SANTA FE, N.M. (AP) — New Mexico regulators overseeing oil leases on state trust lands are seeking to set aside more funding as they grapple with repairing damage in the wake of spills of oily salt water by a Texas-based company.
State Land Commissioner Aubrey Dunn unveiled proposed legislation Wednesday to create a fund that could accumulate up to $5 million to help restore state trust lands after unforeseen damage from oil-industry spills along with illegal dumping, wildfires and even invasive plant species.
Dunn said the restoration and remediation fund would divert 1 percent of revenues from the state’s land maintenance fund, or roughly $700,000 a year. The maintenance fund receives money from renewable resources — such as grazing, rights-of-way and business leases — along with rental payments from oil and natural gas developers. It is the source of the State Land Office’s operating budget.
“We need to build up a fund to handle things that aren’t going to be covered by annual appropriations” from the state general fund, Dunn told the Associated Press. “Our goal at the Land Office is to maintain the land for future generations. We feel like we need that type of fund.”
The State Land Office is locked in litigation with Siana Operating of Midland, Texas, on accusations that the company trespassed and spilled waste at a well site on state trust lands where it stopped making lease payments several years ago.
In all, the agency says it is owed $284,000 in fees, cleanup costs and penalties. Siana Operating representatives could immediately be reached. The company is disputing the claims.
“We’re suing the company and I think we have an opportunity to be successful,” Dunn said. “In the even that we aren’t, the funds will be available to go in there and clean it up” if the proposed is approved during the 2017 legislative session.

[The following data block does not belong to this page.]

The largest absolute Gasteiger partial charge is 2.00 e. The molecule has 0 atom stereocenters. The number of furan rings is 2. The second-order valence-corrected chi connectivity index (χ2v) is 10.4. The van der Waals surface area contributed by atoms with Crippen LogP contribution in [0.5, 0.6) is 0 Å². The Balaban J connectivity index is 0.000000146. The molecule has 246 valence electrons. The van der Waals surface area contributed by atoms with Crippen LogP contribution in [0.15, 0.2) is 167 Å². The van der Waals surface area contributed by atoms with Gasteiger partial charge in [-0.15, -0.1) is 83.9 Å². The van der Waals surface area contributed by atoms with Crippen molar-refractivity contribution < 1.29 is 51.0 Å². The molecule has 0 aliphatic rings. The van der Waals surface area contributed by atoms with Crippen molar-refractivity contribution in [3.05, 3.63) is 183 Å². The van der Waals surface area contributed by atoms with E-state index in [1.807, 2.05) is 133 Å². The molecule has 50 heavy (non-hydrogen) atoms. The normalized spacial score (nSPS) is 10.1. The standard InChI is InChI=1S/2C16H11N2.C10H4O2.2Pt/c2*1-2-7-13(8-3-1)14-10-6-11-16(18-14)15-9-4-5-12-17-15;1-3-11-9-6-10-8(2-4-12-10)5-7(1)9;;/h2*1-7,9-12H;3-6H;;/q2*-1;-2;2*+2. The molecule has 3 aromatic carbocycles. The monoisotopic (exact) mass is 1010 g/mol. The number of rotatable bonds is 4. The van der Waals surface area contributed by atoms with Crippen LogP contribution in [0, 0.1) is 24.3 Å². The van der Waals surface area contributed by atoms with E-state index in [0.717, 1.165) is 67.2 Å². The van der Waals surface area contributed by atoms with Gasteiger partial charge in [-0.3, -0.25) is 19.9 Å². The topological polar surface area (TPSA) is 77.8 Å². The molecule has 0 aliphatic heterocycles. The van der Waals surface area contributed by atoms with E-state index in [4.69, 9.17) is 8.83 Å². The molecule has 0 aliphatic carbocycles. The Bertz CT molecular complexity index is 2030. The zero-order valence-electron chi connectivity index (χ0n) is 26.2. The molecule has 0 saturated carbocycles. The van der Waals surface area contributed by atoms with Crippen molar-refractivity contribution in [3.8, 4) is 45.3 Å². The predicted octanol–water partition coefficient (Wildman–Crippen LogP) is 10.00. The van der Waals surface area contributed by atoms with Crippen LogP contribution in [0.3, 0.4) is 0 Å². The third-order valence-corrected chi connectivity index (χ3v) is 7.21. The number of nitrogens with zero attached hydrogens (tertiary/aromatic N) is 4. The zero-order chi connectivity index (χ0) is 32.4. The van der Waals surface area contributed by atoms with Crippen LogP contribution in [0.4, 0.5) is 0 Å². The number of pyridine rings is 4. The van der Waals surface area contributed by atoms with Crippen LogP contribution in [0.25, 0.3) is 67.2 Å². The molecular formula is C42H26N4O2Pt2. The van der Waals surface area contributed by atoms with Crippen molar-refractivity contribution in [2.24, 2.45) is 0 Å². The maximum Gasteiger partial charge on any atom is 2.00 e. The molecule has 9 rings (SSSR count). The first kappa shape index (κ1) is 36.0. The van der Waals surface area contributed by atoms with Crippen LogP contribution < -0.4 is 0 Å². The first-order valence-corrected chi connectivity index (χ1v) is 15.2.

Dunn says other alternatives such as raising bonding requirement for oil well operators would require complex revisions to state statutes.
The State Land Office has collected $10,000 from a bond that Siana posted in 2012 to guarantee lease payments and address potential damages.
Separately, the New Mexico Oil Conservation Division reached a settlement with Siana this month that provides a timeline for the company to pay a $19,000 fine and clean up spills at two clusters of wells outside Eunice, in the southeastern corner of New Mexico.
The settlement agreement with the Oil Conservation Division describes how Siana for months ignored warnings from state regulators on spills and continued to operate wells after its authority was revoked.
The company has a year to pay the penalty and can resume operations at most of its wells.
Those terms may help keep Siana solvent, as it attempts to satisfy creditors including a Texas-based bank. Frost Bank has filed a lawsuit against Siana and affiliate Siana Oil & Gas to ensure recovery of $13 million in debts after the company defaulted on loan payments.
The water-injection well on state trust land remains in limbo. Dunn said the State Land Office has refused a request from Siana to reinstate operations.
Siana has been a major provider of wastewater disposal services in New Mexico, operating two wells that injected over 13 million gallons underground in 2014, with relatively small-scale oil and natural gas extraction operations at nine wells.
Wastewater from drilling operations is typically delivered by truck to disposal sites like Siana’s, where most oil is skimmed off before water is injected deep underground. Oil wells in southern New Mexico also draw up salt water from an ancient, underground aquifer.
New Mexico’s oil and natural gas reclamation fund ensures abandoned wells are plugged if a company goes bankrupt.
To ensure its wells would be capped if needed, Siana has posted bonds of $50,000 and $18,000 with the Oil Conservation Division.
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